MiR-29b controls fetal mouse neurogenesis by regulating ICAT-mediated Wnt/β-catenin signaling

J. Shin, Y. Shin, S. M. Oh, H. Yang, W. J. Yu, J. P. Lee, S. O. Huh, S. H. Lee, Y. H. Suh, S. Chung, H. S. Kim

Research output: Contribution to journalArticlepeer-review

23 Citations (Scopus)


β-Catenin has been widely implicated in the regulation of mammalian development and cellular homeostasis. However, the mechanisms by which Wnt/β-catenin signaling components regulate physiological events during brain development remain undetermined. Inactivation of glycogen synthase kinase (GSK)-3β leads to β-catenin accumulation in the nucleus, where it couples with T-cell factor (TCF), an association that is disrupted by ICAT (inhibitor of β-catenin and T cell factor). In this study, we sought to determine whether regulation of ICAT by members of the microRNA-29 family plays a role during neurogenesis and whether deregulation of ICAT results in defective neurogenesis due to impaired β-catenin-mediated signaling. We found that miR-29b, but not miR-29a or 29c, is significantly upregulated in three-dimensionally cultured neural stem cells (NSCs), whereas ICAT is reduced as aged. Treatment with a miR-29b reduced the reporter activity of a luciferase-ICAT 3'-UTR construct whereas a control (scrambled) miRNA oligonucleotide did not, indicating that miR-29b directly targets the 3'-UTR of ICAT. We also found that treatment with miR-29b diminished NSC self-renewal and proliferation, and controlled their fate, directing their differentiation along certain cell lineages. Furthermore, our in vivo results showed that inhibition of miR-29b by in utero electroporation induced a profound defect in corticogenesis during mouse development. Taken together, our results demonstrate that miR-29b plays a pivotal role in fetal mouse neurogenesis by regulating ICAT-mediated Wnt/β-catenin signaling.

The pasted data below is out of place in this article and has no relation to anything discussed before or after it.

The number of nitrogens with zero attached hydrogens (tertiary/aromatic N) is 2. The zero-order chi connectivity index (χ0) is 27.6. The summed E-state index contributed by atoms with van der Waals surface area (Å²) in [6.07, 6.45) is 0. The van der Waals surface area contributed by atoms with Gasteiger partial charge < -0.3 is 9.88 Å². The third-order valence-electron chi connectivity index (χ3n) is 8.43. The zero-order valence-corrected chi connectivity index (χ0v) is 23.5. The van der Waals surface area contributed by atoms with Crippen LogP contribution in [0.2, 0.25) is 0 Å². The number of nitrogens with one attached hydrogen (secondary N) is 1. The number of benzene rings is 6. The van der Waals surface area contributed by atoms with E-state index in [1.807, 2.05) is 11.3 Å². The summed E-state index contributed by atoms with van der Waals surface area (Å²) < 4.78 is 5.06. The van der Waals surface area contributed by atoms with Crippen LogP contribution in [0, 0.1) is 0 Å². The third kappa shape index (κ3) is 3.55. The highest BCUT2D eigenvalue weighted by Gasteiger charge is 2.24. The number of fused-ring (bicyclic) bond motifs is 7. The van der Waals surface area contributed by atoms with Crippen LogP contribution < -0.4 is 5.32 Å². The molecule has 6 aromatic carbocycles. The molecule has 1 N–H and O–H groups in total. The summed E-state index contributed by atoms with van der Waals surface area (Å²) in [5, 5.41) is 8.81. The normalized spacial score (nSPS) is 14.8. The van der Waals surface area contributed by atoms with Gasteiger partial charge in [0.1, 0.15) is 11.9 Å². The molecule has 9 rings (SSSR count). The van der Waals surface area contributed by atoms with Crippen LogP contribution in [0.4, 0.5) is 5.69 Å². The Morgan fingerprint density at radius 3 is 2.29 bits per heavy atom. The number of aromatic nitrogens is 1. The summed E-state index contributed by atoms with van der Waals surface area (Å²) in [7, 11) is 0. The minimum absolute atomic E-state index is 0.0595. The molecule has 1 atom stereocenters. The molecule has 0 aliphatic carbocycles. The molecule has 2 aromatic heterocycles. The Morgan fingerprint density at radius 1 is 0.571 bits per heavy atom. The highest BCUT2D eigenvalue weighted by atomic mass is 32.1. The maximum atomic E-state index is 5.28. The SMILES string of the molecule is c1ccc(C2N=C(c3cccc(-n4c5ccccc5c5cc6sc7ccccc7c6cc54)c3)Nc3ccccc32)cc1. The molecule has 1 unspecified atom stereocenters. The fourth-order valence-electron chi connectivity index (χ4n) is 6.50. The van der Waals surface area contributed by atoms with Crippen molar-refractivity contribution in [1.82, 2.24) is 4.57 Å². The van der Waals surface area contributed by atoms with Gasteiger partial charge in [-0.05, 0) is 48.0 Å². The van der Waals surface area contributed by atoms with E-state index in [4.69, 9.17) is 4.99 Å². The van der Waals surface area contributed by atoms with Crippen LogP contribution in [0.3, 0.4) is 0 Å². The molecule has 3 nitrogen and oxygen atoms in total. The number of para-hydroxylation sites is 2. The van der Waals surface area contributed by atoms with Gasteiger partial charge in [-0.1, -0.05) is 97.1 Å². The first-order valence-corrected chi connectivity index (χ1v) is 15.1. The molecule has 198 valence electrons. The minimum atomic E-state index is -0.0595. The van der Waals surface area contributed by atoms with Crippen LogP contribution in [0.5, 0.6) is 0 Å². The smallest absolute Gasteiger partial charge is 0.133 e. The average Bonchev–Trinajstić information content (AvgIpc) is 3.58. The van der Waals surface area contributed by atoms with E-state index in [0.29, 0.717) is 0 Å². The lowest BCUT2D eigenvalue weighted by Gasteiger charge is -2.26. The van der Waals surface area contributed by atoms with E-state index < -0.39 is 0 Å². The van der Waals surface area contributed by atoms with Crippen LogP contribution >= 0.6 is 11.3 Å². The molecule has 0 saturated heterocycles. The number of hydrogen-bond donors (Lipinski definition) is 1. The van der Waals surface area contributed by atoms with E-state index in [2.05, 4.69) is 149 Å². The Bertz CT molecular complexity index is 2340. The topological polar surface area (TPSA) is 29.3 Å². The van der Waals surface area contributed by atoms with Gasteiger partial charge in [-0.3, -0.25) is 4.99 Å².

Original languageEnglish
Article numbere1473
JournalCell Death and Disease
Issue number10
Publication statusPublished - 2014 Jan 1

Bibliographical note

Funding Information:
Acknowledgements. We thank Drs. Jon Weiner, Stefan Arold, and Debra Meyer for helpful discussions, and H Aguilar and S Han for technical assistance. This work was financially supported by grants from Korea Healthcare Technology R&D Project (HI11C1186) by Ministry for Health, Welfare and Family Affairs, South Korea (to H-SK) and in part by Seoul National University Bundang Hospital Research Fund (03-2012-016). In addition, this work was financially supported by NRF 2013R1A2A2A03016122 (to SC and YS) and Korea Ministry of Environment GT-11-G-02-001-1 (to SC and YS).

Publisher Copyright:
© 2014 Macmillan Publishers Limited. All rights reserved.

ASJC Scopus subject areas

  • Immunology
  • Cellular and Molecular Neuroscience
  • Cell Biology
  • Cancer Research


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